IT IS hard to explain why, nearly 60 years on, Holly Golightly still elicits such fascination.

A social butterfly, she is embroiled in a life of oversized sunglasses, profitable trips to the powder room, and gobbles up gullible businessmen for supper. But behind the thin veneer of glamour and magnetism she is for all intents and purposes lost, delusional, insecure and somehow equally utterly naïve and cunning.

In Breakfast at Tiffany’s Truman Capote dreamed up the ultimate tragic character, fragile, determined to overcome poverty and feel safe at last but far too volatile and kind for her own good.

This is something the film adaption always missed, turning an elusive woman into a rom-com heroine with the hackneyed happy ending. Thankfully Emily Atack and Olivier Award-winning playwright Richard Greenberg steer clear of references to the movie, Audrey Hepburn-esque mannerisms, or distinctive do, (except for a stunning rendition of Moon River by Atack) and remain true to Capote’s original design in this new theatre adaptation.

Set in New York City in 1943, the plot centres around Fred (Holly’s pet name for him due to his uncanny resemblance to her brother Fred), a penniless writer from Louisiana, who becomes infatuated with his elusive neighbour Holly Golightly, a vivacious good-time girl, whom every woman wants to be and every man wants to be with.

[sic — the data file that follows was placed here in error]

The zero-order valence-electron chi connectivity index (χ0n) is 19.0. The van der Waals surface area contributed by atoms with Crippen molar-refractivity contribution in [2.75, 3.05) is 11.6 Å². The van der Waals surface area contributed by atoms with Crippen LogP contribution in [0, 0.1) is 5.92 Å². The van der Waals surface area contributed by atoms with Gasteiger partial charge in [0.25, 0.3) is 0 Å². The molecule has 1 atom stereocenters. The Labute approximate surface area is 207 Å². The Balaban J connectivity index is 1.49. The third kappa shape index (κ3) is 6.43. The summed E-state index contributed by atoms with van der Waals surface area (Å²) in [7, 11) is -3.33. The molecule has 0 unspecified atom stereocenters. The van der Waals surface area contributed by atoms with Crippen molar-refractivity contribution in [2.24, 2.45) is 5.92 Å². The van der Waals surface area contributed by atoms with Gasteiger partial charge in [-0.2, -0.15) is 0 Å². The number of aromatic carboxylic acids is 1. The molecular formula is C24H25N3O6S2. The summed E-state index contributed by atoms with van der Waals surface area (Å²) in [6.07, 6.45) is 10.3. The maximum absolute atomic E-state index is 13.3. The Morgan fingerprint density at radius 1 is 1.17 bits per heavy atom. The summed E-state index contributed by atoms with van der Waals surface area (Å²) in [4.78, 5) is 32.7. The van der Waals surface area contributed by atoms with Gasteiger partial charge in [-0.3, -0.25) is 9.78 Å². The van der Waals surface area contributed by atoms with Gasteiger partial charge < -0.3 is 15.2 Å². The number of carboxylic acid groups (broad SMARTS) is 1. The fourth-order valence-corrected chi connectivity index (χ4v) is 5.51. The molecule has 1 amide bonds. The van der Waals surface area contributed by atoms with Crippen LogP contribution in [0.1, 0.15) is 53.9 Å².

Of course there is little room in her life for a strapped aspiring author, what with the coterie of suitors pursuing her including a playboy millionaire and the future president of Brazil. But as war rages on in Europe, Holly begins to fall for Fred – just as her past catches up with her.

Atack’s charm is infectious. Holly’s fits of glumness, utter lack of restraint or self-control are flawlessly and intensely brought to life by the actress. At times toxic and deceitful, others kind and motherly, she evades labels and definition, never reducing Holly to a bland cliché.

Her counterpart Fred, played by Downton Abbey’s Matt Barber, delivers an equally engaging performance.

Astute sets – transitioning seamlessly from Holly’s stylish yet modest apartment to Fred’s grubby garret – complete with the archetypal New York steel fire escape scaling up their Manhattan building truly add character and a wistful touch to the play.

This is an alluring production, as evocative, multi-layered and shattering as Capote intended. Breakfast at Tiffany’s runs at the Theatre Royal Bath until Saturday.